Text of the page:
However, he held that this did not meet the full criteria for a philosophical belief as argued by the worker.

Leach ruled that the worker’s decision was “a reaction to a threat of physical harm and the need to take steps to avoid or reduce that threat. Most (if not all) people, instinctively react to perceived or real threats of physical harm in one way or another… A fear of physical harm and views about how best to avoid or reduce a risk of physical harm is not a belief for the purposes of section 10.”

He added that her actions were “about the claimant herself and the protection of herself and her own steps to protect others (principally her partner). The claimant does not rely on a belief in wider terms than this”.

The judgement in this case in fact underscores any workers’ right to refuse to work under section 44 of the Employment Rights Act 1996, “in circumstances of danger which the worker reasonably believed to be serious and imminent and which he or she could not have been expected to avert”. In these conditions, the Act states that the worker “has the right not to be subjected to any detriment” if they “left” or “refused to return to his or her place of work”.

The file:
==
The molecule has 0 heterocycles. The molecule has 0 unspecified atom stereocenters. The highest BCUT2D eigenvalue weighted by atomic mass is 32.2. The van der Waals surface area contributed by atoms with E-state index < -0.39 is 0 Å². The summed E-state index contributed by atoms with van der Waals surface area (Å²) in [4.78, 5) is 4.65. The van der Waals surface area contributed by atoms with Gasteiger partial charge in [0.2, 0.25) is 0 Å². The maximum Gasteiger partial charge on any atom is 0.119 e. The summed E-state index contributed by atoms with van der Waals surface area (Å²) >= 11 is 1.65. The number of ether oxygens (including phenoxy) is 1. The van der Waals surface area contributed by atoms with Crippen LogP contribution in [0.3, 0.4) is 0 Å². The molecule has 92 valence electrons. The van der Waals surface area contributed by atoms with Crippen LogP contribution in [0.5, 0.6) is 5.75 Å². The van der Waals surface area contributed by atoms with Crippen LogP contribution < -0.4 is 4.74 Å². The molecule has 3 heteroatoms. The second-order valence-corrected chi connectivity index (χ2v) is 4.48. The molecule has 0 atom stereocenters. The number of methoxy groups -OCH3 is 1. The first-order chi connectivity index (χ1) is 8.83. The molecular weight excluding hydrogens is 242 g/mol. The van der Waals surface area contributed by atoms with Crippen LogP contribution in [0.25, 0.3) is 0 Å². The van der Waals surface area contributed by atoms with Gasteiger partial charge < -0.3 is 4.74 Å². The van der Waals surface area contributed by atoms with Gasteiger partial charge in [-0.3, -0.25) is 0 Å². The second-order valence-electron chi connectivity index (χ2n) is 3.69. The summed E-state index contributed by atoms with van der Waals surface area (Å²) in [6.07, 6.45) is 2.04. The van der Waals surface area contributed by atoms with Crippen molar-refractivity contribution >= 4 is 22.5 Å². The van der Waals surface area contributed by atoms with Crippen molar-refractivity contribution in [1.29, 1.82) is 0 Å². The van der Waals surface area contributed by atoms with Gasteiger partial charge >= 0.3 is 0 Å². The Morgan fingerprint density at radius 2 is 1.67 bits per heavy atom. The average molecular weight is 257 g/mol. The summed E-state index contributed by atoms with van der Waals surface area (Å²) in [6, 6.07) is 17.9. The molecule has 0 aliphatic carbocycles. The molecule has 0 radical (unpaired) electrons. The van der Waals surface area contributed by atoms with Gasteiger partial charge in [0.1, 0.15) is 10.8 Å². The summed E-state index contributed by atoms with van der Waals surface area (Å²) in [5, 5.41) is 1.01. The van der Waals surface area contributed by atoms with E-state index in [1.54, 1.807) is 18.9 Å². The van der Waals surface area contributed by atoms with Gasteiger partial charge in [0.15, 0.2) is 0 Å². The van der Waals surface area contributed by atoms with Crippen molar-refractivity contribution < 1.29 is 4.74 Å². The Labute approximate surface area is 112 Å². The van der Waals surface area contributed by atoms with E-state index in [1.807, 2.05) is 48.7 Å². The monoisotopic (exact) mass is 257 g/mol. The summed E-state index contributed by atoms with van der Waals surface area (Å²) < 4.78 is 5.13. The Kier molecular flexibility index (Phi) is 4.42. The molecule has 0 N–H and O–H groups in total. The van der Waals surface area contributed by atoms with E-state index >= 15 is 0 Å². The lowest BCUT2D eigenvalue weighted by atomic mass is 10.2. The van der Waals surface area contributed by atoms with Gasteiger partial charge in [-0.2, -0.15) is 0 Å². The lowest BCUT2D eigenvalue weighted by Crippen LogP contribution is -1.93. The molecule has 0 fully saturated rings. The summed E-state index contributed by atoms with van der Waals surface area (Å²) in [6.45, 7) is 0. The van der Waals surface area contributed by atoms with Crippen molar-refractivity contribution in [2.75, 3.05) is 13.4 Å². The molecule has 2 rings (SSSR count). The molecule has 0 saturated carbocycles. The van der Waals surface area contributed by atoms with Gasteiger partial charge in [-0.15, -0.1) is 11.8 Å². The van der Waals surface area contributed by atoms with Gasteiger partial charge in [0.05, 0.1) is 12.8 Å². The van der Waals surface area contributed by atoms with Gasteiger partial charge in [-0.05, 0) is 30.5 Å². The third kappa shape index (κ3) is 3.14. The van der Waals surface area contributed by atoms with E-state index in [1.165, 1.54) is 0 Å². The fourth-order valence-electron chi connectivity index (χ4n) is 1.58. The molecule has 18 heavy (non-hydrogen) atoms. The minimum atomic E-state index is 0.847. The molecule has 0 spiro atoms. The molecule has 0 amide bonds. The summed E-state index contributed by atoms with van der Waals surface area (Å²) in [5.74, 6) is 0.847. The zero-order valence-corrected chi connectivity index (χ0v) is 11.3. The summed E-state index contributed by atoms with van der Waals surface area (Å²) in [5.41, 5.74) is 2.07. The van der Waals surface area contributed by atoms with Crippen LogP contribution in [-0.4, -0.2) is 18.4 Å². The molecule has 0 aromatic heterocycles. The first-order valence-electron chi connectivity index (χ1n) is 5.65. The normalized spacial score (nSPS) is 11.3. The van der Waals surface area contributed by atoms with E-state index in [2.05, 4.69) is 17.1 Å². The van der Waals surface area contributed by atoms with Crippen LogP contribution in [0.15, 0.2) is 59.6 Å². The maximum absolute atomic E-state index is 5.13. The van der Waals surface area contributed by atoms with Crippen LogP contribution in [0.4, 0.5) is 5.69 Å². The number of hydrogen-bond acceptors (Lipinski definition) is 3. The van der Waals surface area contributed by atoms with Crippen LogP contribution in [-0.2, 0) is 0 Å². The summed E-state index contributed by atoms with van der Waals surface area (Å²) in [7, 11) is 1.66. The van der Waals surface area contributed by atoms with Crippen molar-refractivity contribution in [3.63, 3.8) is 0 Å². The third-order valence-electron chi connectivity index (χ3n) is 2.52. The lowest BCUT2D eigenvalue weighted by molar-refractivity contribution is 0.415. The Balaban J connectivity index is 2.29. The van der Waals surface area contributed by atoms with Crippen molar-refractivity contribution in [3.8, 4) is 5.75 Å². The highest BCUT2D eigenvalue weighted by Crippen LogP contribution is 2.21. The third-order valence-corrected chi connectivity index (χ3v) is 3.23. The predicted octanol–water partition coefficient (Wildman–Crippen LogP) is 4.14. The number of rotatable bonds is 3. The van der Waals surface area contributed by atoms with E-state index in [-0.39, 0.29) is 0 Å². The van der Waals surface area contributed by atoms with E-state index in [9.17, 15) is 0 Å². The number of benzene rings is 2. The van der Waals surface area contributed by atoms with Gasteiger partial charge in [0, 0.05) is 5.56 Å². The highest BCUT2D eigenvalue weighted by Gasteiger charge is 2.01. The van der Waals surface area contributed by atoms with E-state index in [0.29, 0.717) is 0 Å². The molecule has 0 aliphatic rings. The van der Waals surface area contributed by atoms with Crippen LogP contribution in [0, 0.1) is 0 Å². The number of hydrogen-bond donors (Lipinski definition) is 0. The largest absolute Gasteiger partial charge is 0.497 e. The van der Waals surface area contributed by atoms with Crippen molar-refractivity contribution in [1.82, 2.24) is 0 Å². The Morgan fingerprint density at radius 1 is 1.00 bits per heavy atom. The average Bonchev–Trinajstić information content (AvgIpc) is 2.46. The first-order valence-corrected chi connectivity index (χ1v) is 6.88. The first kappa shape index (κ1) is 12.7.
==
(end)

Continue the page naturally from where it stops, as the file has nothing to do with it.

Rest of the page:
As Leach accepts, the Manchester worker’s position “can also be described as a widely held opinion based on the present state of information available that taking certain steps, for example attending a crowded place during the height of the current pandemic, would increase the risk of contracting Covid-19 and may therefore be dangerous. Few people may argue against that.”